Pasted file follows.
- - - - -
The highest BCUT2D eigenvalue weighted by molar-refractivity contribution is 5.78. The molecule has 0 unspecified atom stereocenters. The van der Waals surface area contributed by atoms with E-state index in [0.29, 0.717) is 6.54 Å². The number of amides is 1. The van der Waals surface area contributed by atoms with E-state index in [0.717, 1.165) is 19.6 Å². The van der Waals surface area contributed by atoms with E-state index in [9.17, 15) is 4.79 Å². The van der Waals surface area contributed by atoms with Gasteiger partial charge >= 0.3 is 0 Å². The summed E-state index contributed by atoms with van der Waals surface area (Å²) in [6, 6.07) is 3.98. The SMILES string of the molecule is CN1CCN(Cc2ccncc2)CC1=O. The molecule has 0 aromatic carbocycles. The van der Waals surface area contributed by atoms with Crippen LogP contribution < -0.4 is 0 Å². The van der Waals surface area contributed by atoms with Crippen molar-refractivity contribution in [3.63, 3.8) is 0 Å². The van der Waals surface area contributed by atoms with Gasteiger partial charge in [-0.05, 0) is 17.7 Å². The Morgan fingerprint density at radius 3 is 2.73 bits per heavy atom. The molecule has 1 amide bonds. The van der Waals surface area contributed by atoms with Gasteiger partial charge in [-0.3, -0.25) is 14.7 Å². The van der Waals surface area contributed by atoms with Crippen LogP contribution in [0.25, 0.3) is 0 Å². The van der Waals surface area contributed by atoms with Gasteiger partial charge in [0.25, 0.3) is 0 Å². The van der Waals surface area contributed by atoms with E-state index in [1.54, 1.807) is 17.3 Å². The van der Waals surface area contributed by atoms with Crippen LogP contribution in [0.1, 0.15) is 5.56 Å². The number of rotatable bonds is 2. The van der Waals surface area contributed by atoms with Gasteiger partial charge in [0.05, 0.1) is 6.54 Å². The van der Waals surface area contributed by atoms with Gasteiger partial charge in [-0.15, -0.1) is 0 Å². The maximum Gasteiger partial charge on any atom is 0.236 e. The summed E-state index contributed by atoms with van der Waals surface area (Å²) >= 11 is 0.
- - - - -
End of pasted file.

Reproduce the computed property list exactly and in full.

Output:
The highest BCUT2D eigenvalue weighted by molar-refractivity contribution is 5.78. The molecule has 0 unspecified atom stereocenters. The van der Waals surface area contributed by atoms with E-state index in [0.29, 0.717) is 6.54 Å². The number of amides is 1. The van der Waals surface area contributed by atoms with E-state index in [0.717, 1.165) is 19.6 Å². The van der Waals surface area contributed by atoms with E-state index in [9.17, 15) is 4.79 Å². The van der Waals surface area contributed by atoms with Gasteiger partial charge >= 0.3 is 0 Å². The summed E-state index contributed by atoms with van der Waals surface area (Å²) in [6, 6.07) is 3.98. The SMILES string of the molecule is CN1CCN(Cc2ccncc2)CC1=O. The molecule has 0 aromatic carbocycles. The van der Waals surface area contributed by atoms with Crippen LogP contribution < -0.4 is 0 Å². The van der Waals surface area contributed by atoms with Crippen molar-refractivity contribution in [3.63, 3.8) is 0 Å². The van der Waals surface area contributed by atoms with Gasteiger partial charge in [-0.05, 0) is 17.7 Å². The Morgan fingerprint density at radius 3 is 2.73 bits per heavy atom. The molecule has 1 amide bonds. The van der Waals surface area contributed by atoms with Gasteiger partial charge in [-0.3, -0.25) is 14.7 Å². The van der Waals surface area contributed by atoms with Crippen LogP contribution in [0.25, 0.3) is 0 Å². The van der Waals surface area contributed by atoms with Gasteiger partial charge in [0.25, 0.3) is 0 Å². The van der Waals surface area contributed by atoms with E-state index in [1.54, 1.807) is 17.3 Å². The van der Waals surface area contributed by atoms with Crippen LogP contribution in [0.1, 0.15) is 5.56 Å². The number of rotatable bonds is 2. The van der Waals surface area contributed by atoms with Gasteiger partial charge in [0.05, 0.1) is 6.54 Å². The van der Waals surface area contributed by atoms with Gasteiger partial charge in [-0.15, -0.1) is 0 Å². The maximum Gasteiger partial charge on any atom is 0.236 e. The summed E-state index contributed by atoms with van der Waals surface area (Å²) >= 11 is 0.